The Three Musketeers By Alexandre Dumas Part 3: Chapters 39-40

40 A TERRIBLE VISION

The cardinal leaned his elbow on his manuscript, his cheek upon his hand, and looked intently at the young man for a moment. No one had a more searching eye than the Cardinal de Richelieu, and d'Artagnan felt this glance run through his veins like a fever.

He however kept a good countenance, holding his hat in his hand and awaiting the good pleasure of his Eminence, without too much assurance, but also without too much humility.

"Monsieur," said the cardinal, "are you a d'Artagnan from Bearn?"

"Yes, monseigneur," replied the young man.

"There are several branches of the d'Artagnans at Tarbes and in its environs," said the cardinal; "to which do you belong?"

"I am the son of him who served in the Religious Wars under the great King Henry, the father of his gracious Majesty."

"That is well. It is you who set out seven or eight months ago from your country to seek your fortune in the capital?"

"Yes, monseigneur."

"You came through Meung, where something befell you. I don't very well know what, but still something."

"Monseigneur," said d'Artagnan, "this was what happened to me — "

"Never mind, never mind!" resumed the cardinal, with a smile which indicated that he knew the story as well as he who wished to relate it. "You were recommended to Monsieur de Treville, were you not?"

"Yes, monseigneur; but in that unfortunate affair at Meung — "

"The letter was lost," replied his Eminence; "yes, I know that. But Monsieur de Treville is a skilled physiognomist, who knows men at first sight; and he placed you in the company of his brother-in-law, Monsieur Dessessart, leaving you to hope that one day or other you should enter the Musketeers."

"Monseigneur is correctly informed," said d'Artagnan.

"Since that time many things have happened to you. You were walking one day behind the Chartreux, when it would have been better if you had been elsewhere. Then you took with your friends a journey to the waters of Forges; they stopped on the road, but you continued yours. That is all very simple: you had business in England."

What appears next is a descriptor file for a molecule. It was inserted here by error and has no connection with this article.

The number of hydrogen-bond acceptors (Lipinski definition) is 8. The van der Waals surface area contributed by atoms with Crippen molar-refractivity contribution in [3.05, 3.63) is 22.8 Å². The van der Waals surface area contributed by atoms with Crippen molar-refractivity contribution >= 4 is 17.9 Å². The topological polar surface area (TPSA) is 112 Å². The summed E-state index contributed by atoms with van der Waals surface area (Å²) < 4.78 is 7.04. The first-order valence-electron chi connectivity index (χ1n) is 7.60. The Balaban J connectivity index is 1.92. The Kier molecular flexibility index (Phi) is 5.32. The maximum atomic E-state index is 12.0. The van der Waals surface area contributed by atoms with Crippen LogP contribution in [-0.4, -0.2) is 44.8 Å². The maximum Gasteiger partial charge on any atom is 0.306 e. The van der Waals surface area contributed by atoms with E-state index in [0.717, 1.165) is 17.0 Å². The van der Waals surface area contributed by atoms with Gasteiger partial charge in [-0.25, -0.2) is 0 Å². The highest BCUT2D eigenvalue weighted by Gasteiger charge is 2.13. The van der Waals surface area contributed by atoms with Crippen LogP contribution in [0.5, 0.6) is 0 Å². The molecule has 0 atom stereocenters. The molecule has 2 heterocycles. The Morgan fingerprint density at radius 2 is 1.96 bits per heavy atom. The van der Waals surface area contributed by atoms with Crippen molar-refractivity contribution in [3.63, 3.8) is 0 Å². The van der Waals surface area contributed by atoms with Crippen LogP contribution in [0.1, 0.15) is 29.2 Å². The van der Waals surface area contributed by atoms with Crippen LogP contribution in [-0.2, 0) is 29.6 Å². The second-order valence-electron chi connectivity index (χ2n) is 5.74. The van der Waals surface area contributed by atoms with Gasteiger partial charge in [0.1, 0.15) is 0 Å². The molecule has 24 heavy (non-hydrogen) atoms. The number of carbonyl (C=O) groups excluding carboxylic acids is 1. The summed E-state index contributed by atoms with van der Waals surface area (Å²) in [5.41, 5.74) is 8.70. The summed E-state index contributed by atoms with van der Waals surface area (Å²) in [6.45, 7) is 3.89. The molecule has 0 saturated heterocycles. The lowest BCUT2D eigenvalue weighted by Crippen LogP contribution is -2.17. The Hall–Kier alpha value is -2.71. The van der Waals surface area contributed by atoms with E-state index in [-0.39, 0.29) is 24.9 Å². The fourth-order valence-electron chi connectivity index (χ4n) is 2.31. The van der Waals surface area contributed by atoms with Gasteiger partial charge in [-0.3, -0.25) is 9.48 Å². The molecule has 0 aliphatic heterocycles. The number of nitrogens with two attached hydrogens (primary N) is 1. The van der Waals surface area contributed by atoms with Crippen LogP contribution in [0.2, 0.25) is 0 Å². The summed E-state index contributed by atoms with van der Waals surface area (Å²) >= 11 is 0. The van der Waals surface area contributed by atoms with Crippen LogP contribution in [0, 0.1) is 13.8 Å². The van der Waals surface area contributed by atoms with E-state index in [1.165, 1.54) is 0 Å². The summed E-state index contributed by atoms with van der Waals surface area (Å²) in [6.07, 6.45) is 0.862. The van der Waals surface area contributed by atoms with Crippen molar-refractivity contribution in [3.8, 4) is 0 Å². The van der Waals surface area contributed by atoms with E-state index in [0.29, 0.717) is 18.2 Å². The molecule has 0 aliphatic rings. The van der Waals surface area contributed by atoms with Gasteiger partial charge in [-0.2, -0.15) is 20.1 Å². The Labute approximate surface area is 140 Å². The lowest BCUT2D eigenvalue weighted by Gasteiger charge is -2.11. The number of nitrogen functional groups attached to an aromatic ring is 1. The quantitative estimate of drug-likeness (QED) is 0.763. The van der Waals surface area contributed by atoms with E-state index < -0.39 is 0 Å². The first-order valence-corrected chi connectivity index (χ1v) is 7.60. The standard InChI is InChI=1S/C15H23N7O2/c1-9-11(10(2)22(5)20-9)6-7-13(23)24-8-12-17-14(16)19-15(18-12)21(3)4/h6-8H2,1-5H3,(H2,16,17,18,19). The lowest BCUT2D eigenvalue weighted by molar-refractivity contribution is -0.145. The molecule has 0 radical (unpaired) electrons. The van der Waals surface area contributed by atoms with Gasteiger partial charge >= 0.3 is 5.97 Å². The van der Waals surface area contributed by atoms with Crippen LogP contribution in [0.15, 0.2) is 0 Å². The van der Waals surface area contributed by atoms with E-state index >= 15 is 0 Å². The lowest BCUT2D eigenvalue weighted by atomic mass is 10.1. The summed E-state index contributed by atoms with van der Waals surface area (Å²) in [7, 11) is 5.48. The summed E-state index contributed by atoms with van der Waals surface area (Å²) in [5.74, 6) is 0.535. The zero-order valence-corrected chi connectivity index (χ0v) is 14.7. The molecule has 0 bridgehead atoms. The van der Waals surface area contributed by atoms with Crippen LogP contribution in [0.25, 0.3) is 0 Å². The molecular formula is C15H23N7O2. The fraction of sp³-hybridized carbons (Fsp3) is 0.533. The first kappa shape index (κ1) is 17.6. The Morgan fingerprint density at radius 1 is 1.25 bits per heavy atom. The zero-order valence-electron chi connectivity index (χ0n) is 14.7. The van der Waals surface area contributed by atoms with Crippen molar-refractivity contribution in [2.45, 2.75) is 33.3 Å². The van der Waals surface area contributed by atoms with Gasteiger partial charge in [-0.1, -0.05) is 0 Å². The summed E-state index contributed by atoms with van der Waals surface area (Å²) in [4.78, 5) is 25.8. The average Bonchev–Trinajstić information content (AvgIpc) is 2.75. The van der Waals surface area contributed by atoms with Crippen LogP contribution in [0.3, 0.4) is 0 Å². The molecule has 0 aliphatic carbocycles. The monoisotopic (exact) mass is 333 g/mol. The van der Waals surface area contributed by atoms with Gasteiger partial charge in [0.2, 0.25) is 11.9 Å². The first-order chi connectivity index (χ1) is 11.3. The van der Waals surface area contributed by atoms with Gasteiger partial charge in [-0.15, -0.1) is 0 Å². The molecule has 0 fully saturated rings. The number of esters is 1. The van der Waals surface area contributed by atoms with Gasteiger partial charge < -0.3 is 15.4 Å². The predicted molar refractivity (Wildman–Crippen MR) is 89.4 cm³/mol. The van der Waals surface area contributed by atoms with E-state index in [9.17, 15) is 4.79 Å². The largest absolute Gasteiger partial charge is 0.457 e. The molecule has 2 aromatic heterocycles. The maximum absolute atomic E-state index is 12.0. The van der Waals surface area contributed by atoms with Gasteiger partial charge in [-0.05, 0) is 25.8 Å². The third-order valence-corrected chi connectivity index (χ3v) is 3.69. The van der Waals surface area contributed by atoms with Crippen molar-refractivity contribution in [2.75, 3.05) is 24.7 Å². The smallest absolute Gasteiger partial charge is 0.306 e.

"Monseigneur," said d'Artagnan, quite confused, "I went — "

"Hunting at Windsor, or elsewhere — that concerns nobody. I know, because it is my office to know everything. On your return you were received by an august personage, and I perceive with pleasure that you preserve the souvenir she gave you."

D'Artagnan placed his hand upon the queen's diamond, which he wore, and quickly turned the stone inward; but it was too late.

"The day after that, you received a visit from Cavois," resumed the cardinal. "He went to desire you to come to the palace. You have not returned that visit, and you were wrong."

"Monseigneur, I feared I had incurred disgrace with your Eminence."

"How could that be, monsieur? Could you incur my displeasure by having followed the orders of your superiors with more intelligence and courage than another would have done? It is the people who do not obey that I punish, and not those who, like you, obey — but too well. As a proof, remember the date of the day on which I had you bidden to come to me, and seek in your memory for what happened to you that very night."

That was the very evening when the abduction of Mme. Bonacieux took place. D'Artagnan trembled; and he likewise recollected that during the past half hour the poor woman had passed close to him, without doubt carried away by the same power that had caused her disappearance.